FCC to encourage high-speed broadband expansion

The Federal Communications Commission on Tuesday set an ambitious target to deliver 100 megabit per second Internet connections to more than 100 million households.

The plan is part of the agency's comprehensive broadband report, due in full to Congress next month. FCC Chairman Julius Genachowski outlined the proposal during a speech Tuesday morning, stressing such incredibly high-speed data lines were essential to small businesses and job growth.

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“Our plan will set goals for the U.S. to have the world’s largest market of very high-speed broadband users . . . to unleash American ingenuity and ensure that businesses, large and small, are created here, move here, and stay here,” Genachowski said, as first reported by The Washington Post.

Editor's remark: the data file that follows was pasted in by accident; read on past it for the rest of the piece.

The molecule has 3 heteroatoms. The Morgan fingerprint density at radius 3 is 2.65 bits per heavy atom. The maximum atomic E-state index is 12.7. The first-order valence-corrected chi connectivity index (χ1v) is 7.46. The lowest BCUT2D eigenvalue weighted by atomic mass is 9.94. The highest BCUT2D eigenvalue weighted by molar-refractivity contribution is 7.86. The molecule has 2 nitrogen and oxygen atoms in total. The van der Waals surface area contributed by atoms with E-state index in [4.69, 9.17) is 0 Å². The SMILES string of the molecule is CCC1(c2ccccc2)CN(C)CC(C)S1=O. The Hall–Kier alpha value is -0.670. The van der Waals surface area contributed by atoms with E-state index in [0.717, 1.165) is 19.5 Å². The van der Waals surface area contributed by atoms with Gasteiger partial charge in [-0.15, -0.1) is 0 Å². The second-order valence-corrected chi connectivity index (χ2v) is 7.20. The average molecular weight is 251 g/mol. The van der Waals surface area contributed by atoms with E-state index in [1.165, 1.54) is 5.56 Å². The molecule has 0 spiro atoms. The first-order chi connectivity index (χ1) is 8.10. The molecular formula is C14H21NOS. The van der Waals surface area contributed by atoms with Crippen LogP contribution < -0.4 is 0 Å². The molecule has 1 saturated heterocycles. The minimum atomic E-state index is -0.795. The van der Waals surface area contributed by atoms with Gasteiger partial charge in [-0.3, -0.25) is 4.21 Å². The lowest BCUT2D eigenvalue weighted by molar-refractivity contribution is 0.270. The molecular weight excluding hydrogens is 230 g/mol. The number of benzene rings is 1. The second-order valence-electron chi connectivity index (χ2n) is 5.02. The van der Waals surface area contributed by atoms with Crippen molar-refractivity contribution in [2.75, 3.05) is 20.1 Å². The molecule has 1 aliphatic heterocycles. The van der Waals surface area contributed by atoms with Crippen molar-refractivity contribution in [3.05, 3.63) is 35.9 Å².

Interestingly enough, Genachowski's broadband announcement this week follows another important industry development: Google's decision to enter the Internet service provider market.

The company unveiled last week a plan to create high-speed Internet "test beds" in select U.S. cities -- a move many initially interpreted as an attempt to compel the FCC to follow suit.

Nevertheless, Genachowski praised Google's latest Web foray, noting in his speech that its high-speed lines would drive growth. He later called on other Internet service providers to follow suit.

"We need others to drive competition to invent the future," he said.